The second is currently on charges ranging from ‘trafficking cocaine’ to ‘corruptly accepting monies’, but his ‘participating in the activities of a criminal organization’ were discharged. Years before other offences were dismissed when the officer made it clear if he had to take the stand he would ‘have’ to disclosed the identities of police informants he had dealt with. This would have put HPS in a precarious position and would have cost the Hamilton taxpayer millions placing these confidential sources in witness protection; hence it becomes much easier to drop the charges.


Intriguingly, when Toronto Police Service (TPS) obtained a warrant to search this officer’s Hamilton home, they choose not to tell HPS. The only reason I can think of not appraising other jurisdictions Police Service I would be enforcing a warrant on the home of one of their officers is I didn’t trust them to do the right thing.


I advised ‘Jake’ best I could but instructed him to get a lawyer to protect the original contract he entered into with HPS and retain his lawful anonymity.


Niagara Regional Police Service (NRPS) has historically had massive issues with the same. Indeed, in 2007 one of their officers was released from court with charges pending for selling confidential information, he had to be specifically and somewhat embarrassingly ordered to ‘stay away from Hells Angels’.


 I was again approached by another informant who stated this practice of selling information to organized criminals was still rampant, especially within NRPS. This person detailed how now rather than print-off intelligence or crime reports to sell, officers can now simply take photos with their cell phones, and text or email them.


I met with Intel officers from NRPS and furnished them with the same information and worryingly they confirmed their current system does not allow them to track which officer accesses which report. In other words, personal information is for sale if you have the money and can access the right police officer. Again, I can find no media release pertaining to arrests or investigation and know at least two of those named are still operational.


Even though Police Chiefs and Politicians will vehemently deny the same or downplay the problem, organized crime has clearly infiltrated Police Service throughout Canada.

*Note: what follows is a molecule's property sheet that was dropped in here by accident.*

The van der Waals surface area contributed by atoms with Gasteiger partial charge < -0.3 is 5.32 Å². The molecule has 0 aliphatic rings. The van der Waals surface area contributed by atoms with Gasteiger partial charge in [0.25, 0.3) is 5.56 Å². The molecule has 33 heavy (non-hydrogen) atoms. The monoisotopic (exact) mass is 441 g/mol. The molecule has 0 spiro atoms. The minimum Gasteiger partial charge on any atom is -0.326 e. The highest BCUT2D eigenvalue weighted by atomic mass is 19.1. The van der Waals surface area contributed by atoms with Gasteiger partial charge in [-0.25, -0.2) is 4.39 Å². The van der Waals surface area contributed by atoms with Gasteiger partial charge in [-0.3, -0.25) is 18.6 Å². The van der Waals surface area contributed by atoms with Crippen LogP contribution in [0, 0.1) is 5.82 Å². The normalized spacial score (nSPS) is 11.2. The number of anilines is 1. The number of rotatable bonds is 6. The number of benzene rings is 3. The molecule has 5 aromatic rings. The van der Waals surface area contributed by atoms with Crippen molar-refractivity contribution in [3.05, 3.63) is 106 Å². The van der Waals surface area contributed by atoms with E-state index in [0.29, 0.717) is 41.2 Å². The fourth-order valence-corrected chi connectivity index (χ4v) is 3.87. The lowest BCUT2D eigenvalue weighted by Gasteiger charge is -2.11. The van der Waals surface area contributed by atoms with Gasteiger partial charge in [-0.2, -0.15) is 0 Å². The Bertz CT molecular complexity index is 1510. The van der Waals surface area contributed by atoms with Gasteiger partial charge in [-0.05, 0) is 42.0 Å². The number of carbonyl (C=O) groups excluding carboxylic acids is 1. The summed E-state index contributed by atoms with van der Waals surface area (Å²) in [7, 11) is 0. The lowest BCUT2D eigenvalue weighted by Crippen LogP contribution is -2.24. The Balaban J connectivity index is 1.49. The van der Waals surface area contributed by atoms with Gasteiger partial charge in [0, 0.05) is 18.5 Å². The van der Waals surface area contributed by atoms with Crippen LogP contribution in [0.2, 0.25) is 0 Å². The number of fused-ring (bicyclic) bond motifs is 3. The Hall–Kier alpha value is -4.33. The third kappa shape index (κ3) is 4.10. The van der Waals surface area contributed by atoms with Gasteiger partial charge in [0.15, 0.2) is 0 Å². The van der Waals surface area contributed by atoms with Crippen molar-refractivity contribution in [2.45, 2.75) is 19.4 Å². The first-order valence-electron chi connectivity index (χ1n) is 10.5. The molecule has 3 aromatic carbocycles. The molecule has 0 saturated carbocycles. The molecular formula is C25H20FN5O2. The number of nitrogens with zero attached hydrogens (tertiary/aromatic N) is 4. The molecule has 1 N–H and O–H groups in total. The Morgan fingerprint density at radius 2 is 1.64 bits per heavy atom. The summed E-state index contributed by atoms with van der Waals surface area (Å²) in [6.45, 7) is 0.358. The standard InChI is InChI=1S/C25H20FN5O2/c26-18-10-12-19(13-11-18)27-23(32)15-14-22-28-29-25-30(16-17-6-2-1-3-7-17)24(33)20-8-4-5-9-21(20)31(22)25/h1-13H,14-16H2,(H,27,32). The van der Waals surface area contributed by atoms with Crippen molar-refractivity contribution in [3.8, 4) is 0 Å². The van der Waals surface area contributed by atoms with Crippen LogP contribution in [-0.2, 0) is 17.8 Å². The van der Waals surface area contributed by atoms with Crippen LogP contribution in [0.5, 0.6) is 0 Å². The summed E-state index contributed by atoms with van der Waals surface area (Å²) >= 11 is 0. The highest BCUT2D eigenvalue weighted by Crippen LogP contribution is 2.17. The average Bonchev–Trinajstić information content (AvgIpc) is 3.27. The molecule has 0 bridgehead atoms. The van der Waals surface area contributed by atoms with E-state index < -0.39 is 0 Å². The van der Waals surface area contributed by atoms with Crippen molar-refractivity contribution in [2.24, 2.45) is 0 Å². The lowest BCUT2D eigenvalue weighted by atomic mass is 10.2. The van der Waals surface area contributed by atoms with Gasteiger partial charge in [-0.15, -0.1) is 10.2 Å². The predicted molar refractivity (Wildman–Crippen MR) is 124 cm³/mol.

So how do we change it? How do we make it more challenging for officer’s that lack the integrity the majority of their colleague’s show to breach trust? How do we stop them continuously betraying the responsibility the public bestowed on them?


Firstly, the way officers access information and crime reports they have no lawful authority or investigative need to, has to change. This can easily be done by ‘protecting’ all information, and an official request to access can be made through an accredited supervisor.


Secondly, access to Canadian Police Information Centre (CPIC) needs to be monitored more effectively, a quick ‘Google’ search revealed just how prolific a problem abuse of the same system is. At the present time, unless a complaint is received directly relating to its misuse, an officer can run a person or vehicle without fear of discovery or reprise. Monthly screening could be managed, particularly of specialized units that deal directly with drugs, gangs or guns.


Thirdly, and more essentially, an organization restructured is needed to pound out corruption completely. I had a few ideas on how this would work when thinking of a working restructure for the Special Investigation Unit. While researching the same I came across the ‘Civilian Led Policing’ model designed by ex-Baltimore Police Sergeant Michael Wood Jr.


This model I’ll dissect in more depth in a further blog post, but effectively it generates a division between sworn officers and civilian staff. The ‘civilian administration department’ role would change the entire operating model for officers, giving them more time to enforce laws and more time street side, but restricting access to even their own notes.


The transition cost is negligible, even saving the taxpayer millions of dollars in the long run due to the number of libellous actions against Cities and Police diminishing. Police and governmental bodies will constantly reiterate this is a minor issue, but it’s more widespread than you can possibly fathom, as is the authorities resolve to continue to cover up.


For example, I have it from three separate and verified sources that the recent August 2017 O.P.P seizure of $250 million in cocaine has been linked back to serving Municipal police officers. Get that? Officers from a Police Service in the Golden Horseshoe were involved in assisting organized criminals import a quarter of a billion dollars of cocaine into Canada.


 This was not the first consignment. The ‘cover-up’ is underway and I’ll be honest, it’s interesting to watch the panic from the outside. Let’s hope they can keep it secret and nobody else finds out about it!


*Note: I speak with numerous Police Officers daily, from around the Province who vent their disgust with the behaviour of a small percentage of their colleagues. However, as whistleblower legislation stands at the moment, if they speak out a senior management team can quiet easily destroy their career and bully them out of the service. 

Why The Disproportionate Number Of Black Deaths In Police Custody?